196: Sandy Said

Superstorm Sandy ravaged the east coast of the United States in late October, reigniting a conversation of changing climate and the impacts of what is happening to the ocean: acidity, sea level, temperature, polar ice, and extreme weather. In this episode of World Ocean Radio, host Peter Neill will ask, "What will it take for us to admit and respond to climate change as a formative force for our time?" and will argue that the recovery from this storm must begin a new relationship with the ocean through new values, new structures, and new solutions for how we live and work along the coast and how we engage and respect the natural world we live in.

We have asked the question before, "What will it take for us to admit and respond to climate change as a formative force for our time?"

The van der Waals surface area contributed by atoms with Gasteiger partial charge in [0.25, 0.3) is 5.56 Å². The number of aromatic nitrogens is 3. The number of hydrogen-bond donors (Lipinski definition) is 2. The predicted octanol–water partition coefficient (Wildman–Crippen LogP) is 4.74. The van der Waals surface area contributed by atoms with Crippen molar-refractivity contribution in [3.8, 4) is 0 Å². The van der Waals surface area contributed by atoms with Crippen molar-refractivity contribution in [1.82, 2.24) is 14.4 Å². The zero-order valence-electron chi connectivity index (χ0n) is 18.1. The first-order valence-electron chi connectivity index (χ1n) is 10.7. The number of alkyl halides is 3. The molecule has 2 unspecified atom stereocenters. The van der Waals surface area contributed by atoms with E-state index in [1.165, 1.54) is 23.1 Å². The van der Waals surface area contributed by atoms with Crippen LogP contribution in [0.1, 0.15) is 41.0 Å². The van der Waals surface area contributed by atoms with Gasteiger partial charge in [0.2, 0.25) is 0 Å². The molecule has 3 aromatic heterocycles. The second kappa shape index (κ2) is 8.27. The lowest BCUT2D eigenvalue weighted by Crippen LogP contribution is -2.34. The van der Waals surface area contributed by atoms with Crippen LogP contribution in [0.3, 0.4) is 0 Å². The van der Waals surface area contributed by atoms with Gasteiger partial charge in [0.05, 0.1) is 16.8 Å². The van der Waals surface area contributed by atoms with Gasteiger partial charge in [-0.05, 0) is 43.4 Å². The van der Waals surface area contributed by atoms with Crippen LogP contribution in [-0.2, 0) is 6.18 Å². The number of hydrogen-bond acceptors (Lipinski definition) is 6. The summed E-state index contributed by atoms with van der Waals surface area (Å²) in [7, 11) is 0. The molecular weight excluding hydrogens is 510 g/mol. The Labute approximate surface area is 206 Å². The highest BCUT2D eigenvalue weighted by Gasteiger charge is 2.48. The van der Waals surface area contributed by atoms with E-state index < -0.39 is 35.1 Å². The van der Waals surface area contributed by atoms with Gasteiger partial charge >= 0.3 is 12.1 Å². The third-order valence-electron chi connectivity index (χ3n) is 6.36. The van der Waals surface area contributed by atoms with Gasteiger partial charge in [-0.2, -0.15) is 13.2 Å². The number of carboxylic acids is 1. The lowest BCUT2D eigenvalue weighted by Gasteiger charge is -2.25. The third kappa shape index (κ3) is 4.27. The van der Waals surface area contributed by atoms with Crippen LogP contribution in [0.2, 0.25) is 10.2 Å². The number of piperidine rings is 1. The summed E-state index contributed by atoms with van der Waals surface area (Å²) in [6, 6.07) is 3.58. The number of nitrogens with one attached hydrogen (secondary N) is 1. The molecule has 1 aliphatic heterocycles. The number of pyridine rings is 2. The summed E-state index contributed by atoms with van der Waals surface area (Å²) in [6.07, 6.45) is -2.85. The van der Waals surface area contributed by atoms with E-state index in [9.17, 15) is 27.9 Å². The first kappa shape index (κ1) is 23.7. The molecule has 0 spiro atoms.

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Peter Neill, Director of World Ocean Observatory and host of World Ocean Radio, provides coverage of a broad spectrum of ocean issues from science and education to advocacy and exemplary projects. World Ocean Radio, a project of the World Ocean Observatory, is a weekly series of five-minute audio essays available for syndicated use at no cost by community radio stations worldwide.

 

Photo: Casino Pier roller coaster in Seaside Heights, N.J. lies crumpled in the ocean after the pier was destroyed by Hurricane Sandy.

Credit: Michael Reynolds | EPA